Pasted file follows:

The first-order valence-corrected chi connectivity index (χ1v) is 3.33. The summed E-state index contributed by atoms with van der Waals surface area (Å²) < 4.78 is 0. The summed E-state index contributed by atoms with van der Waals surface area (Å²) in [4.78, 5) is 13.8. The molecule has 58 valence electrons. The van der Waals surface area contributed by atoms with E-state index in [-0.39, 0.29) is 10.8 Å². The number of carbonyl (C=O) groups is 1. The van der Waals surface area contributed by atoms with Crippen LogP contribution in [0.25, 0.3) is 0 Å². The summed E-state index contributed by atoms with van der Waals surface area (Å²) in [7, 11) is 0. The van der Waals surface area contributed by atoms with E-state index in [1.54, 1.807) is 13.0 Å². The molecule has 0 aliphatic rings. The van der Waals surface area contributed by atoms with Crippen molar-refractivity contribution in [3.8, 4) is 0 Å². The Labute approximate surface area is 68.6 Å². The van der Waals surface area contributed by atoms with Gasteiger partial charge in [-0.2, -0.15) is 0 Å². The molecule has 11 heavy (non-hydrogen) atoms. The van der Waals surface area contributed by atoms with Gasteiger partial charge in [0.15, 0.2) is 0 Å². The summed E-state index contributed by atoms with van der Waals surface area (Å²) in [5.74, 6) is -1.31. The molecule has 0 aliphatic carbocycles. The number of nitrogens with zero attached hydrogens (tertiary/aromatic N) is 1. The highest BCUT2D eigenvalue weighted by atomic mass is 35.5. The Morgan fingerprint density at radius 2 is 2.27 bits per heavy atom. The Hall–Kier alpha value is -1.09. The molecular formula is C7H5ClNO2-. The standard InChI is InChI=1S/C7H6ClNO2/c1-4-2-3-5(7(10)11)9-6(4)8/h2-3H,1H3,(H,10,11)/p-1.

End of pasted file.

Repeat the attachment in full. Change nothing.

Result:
The first-order valence-corrected chi connectivity index (χ1v) is 3.33. The summed E-state index contributed by atoms with van der Waals surface area (Å²) < 4.78 is 0. The summed E-state index contributed by atoms with van der Waals surface area (Å²) in [4.78, 5) is 13.8. The molecule has 58 valence electrons. The van der Waals surface area contributed by atoms with E-state index in [-0.39, 0.29) is 10.8 Å². The number of carbonyl (C=O) groups is 1. The van der Waals surface area contributed by atoms with Crippen LogP contribution in [0.25, 0.3) is 0 Å². The summed E-state index contributed by atoms with van der Waals surface area (Å²) in [7, 11) is 0. The van der Waals surface area contributed by atoms with E-state index in [1.54, 1.807) is 13.0 Å². The molecule has 0 aliphatic rings. The van der Waals surface area contributed by atoms with Crippen molar-refractivity contribution in [3.8, 4) is 0 Å². The Labute approximate surface area is 68.6 Å². The van der Waals surface area contributed by atoms with Gasteiger partial charge in [-0.2, -0.15) is 0 Å². The molecule has 11 heavy (non-hydrogen) atoms. The van der Waals surface area contributed by atoms with Gasteiger partial charge in [0.15, 0.2) is 0 Å². The summed E-state index contributed by atoms with van der Waals surface area (Å²) in [5.74, 6) is -1.31. The molecule has 0 aliphatic carbocycles. The number of nitrogens with zero attached hydrogens (tertiary/aromatic N) is 1. The highest BCUT2D eigenvalue weighted by atomic mass is 35.5. The Morgan fingerprint density at radius 2 is 2.27 bits per heavy atom. The Hall–Kier alpha value is -1.09. The molecular formula is C7H5ClNO2-. The standard InChI is InChI=1S/C7H6ClNO2/c1-4-2-3-5(7(10)11)9-6(4)8/h2-3H,1H3,(H,10,11)/p-1.